Feasting and Sharing

Key Verse: “For the Jews it was a time of happiness and joy, gladness and honor.”
—Esther 8:16, New International Version

Selected Scripture:
Esther 8 and 9

IN THE LAST LESSON, Esther asks for fasting before she risks going into the inner court of the king. After the three days of fasting and prayers she went into the inner court, and the king held out the golden scepter to her. She touched the top of the scepter and, when the king asked what her petition was, she said it was to ask the king and Haman to come to a banquet she would prepare for them. They came as requested and at the banquet the king again asked what her petition was. Esther said that it was for both of them to attend another banquet, and that at that banquet she would tell of her petition.

Haman, who represents the epitome of pride, took these invitations as a sign of growing favor. He was very happy, but everytime he saw Mordecai it infuriated him. At home he told his family and friends about his position of favor and how happy he was, but also how the sight of Mordecai interfered with this happiness. They advised him to make a high gallows to hang Mordecai. This pleased him and he arranged to have this done.

By coincidence (or God’s providence) the king could not sleep that night and asked to have the chronicles read to him. They read of the plot (revealed by Mordecai) to take the king’s life and how it was foiled. The king asked what honor had been given to Mordecai for this good deed? His servants said nothing was done. It was at that moment that Haman had come to get permission from the king to hang Mordecai. The king asked Haman what should be done for the man that the king delights in. Haman, thinking of himself as that man, suggested that he be arrayed in the king’s apparel, crown and be placed on the king’s horse for display to the people. The king thought it was an excellent suggestion and commanded Haman to do so to Mordecai.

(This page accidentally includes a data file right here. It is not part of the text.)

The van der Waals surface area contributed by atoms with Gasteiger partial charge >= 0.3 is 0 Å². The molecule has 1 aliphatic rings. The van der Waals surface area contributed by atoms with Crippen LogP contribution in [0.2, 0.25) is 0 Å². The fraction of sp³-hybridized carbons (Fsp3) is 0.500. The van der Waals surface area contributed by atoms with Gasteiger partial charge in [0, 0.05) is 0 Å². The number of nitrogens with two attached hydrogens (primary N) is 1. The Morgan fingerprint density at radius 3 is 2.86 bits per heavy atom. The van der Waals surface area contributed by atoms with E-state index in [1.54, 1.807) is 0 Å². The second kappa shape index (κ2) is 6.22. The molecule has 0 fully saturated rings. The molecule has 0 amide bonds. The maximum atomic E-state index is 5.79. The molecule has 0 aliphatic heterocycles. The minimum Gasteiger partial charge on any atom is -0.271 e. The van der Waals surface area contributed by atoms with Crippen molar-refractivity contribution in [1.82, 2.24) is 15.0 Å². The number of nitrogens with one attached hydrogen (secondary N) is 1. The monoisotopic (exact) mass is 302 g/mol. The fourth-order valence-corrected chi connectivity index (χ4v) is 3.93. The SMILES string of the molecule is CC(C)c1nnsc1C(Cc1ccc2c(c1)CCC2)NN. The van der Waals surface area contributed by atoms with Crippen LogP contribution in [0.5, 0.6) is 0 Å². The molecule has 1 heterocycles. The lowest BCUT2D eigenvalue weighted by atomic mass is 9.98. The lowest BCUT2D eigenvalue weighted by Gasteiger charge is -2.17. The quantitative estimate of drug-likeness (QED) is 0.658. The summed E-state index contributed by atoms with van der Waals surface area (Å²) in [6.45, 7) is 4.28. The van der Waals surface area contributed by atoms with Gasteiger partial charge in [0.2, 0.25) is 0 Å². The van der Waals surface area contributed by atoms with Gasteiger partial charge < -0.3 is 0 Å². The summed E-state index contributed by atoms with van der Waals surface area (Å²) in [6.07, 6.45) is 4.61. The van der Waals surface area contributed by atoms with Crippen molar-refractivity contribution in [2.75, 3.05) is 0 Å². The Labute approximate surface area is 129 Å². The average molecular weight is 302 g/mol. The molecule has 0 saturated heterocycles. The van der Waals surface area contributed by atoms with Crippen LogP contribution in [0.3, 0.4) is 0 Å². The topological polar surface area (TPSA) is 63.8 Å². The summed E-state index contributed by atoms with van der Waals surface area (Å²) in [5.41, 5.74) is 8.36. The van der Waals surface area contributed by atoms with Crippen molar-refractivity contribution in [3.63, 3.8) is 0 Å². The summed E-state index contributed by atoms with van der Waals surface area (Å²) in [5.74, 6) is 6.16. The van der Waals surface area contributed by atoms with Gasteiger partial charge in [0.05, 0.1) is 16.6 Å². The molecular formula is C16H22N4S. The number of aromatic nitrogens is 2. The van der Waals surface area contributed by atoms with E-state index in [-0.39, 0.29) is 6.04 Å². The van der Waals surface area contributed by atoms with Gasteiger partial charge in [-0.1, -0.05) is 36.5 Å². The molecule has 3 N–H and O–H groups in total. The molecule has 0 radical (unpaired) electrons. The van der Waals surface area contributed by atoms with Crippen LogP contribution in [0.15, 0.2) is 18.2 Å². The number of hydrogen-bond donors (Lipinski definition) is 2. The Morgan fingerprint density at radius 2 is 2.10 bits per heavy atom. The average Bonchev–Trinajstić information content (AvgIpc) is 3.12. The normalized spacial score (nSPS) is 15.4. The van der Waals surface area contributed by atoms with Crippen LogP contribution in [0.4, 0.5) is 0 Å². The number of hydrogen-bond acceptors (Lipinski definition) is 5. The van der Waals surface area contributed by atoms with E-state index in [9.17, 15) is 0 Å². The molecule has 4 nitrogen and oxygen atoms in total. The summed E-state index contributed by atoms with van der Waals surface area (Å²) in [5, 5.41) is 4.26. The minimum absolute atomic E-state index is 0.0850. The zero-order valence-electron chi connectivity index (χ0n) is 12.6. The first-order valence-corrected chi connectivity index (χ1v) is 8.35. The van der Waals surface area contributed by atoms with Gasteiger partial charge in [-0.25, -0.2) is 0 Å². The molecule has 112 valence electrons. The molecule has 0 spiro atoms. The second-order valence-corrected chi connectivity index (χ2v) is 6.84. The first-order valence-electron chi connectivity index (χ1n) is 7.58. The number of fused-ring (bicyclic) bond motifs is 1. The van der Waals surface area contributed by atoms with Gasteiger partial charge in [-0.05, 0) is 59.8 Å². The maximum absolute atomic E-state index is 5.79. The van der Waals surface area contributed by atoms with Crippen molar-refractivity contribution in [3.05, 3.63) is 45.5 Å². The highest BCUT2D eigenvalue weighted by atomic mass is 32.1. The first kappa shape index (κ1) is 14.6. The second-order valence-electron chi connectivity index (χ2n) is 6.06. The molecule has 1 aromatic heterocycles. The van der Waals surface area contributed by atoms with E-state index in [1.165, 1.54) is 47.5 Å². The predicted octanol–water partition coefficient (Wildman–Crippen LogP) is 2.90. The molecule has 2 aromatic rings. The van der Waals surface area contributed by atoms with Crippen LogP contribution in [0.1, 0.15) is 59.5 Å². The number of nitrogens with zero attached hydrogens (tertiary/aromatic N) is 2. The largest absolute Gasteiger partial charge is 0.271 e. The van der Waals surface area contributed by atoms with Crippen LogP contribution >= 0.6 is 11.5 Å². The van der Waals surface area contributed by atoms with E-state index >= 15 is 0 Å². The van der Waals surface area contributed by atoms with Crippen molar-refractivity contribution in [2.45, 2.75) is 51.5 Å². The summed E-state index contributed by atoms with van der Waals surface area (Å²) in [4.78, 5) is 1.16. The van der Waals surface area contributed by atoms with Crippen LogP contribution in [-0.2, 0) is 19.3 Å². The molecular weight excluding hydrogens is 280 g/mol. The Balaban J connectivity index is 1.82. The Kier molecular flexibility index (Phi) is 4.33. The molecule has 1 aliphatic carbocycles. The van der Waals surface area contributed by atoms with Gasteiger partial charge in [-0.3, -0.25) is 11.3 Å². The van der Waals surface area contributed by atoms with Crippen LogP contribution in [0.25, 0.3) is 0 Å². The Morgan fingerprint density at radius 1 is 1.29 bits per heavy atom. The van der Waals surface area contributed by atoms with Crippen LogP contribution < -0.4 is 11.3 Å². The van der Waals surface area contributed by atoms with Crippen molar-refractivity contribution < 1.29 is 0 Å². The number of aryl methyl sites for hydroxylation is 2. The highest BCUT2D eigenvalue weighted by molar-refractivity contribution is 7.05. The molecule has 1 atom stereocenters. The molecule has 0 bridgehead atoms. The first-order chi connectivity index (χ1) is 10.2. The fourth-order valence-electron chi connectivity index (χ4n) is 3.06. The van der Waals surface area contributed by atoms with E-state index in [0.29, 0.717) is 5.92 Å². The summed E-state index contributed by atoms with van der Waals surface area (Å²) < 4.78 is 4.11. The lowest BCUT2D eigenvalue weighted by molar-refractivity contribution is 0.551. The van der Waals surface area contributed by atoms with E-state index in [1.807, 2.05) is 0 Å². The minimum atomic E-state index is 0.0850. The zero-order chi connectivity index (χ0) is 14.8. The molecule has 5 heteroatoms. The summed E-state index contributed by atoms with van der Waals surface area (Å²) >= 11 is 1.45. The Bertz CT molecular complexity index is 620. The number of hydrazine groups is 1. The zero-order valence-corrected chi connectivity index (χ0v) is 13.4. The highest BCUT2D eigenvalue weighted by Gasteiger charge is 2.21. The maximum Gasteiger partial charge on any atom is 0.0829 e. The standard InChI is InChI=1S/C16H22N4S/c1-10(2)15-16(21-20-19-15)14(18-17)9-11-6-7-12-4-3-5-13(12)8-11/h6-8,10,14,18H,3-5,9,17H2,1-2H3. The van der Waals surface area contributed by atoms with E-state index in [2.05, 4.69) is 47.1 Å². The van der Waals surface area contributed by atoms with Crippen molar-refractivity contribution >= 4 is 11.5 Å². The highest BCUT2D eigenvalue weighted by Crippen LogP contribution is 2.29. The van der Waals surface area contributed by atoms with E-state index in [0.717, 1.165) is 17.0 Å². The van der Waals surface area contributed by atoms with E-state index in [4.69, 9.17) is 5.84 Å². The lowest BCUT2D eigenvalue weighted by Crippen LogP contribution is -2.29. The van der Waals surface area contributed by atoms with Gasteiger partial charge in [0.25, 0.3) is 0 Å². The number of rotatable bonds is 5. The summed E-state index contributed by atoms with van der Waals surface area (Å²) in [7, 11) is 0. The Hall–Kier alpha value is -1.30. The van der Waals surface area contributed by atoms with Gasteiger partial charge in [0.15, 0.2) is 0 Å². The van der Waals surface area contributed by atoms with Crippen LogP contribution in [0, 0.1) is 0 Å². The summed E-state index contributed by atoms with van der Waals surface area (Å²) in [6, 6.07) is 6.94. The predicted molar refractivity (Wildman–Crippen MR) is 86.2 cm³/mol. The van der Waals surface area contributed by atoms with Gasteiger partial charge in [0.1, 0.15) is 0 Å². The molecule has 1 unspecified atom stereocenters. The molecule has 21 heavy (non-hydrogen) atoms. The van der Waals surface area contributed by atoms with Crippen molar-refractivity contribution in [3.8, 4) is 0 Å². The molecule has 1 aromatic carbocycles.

The scripture says, “Pride goeth before destruction, and an haughty spirit before a fall.” (Prov. 16:18) No sooner had Haman completed the embarrassing duty with Mordecai, when he was summoned to attend the second banquet Esther had prepared. It was at this banquet that Esther revealed her petition, telling the king that she and her people were pleading for their lives because they had been sold to be annihilated. When the king asked who was responsible for this, the queen said it was the wicked Haman.

The king was so enraged that he went out into the palace garden to meditate. When he returned he found Haman on the queen’s couch pleading for his life. As they took him away, one of the servants told the king about the gallows prepared by Haman for Mordecai. The servants were told to hang Haman on the gallows.

Mordecai’s relationship to Esther was revealed, and the king gave Moredcai and Esther complete authority to write a new edict, which gave all Jews in the empire the right to protect themselves against those who would destroy them. When the day originally designated by Haman for destruction of the Jews came, the tables were reversed and the Jews were able to destroy their enemies. The house of Haman was destroyed.

When the new edict was dispatched, there was among the Jews happiness and joy. After their victorious defense there was feasting in all the Jewish communities, which is observed to this day. These events were prospective of that yet to come.

Dawn Bible Students Association
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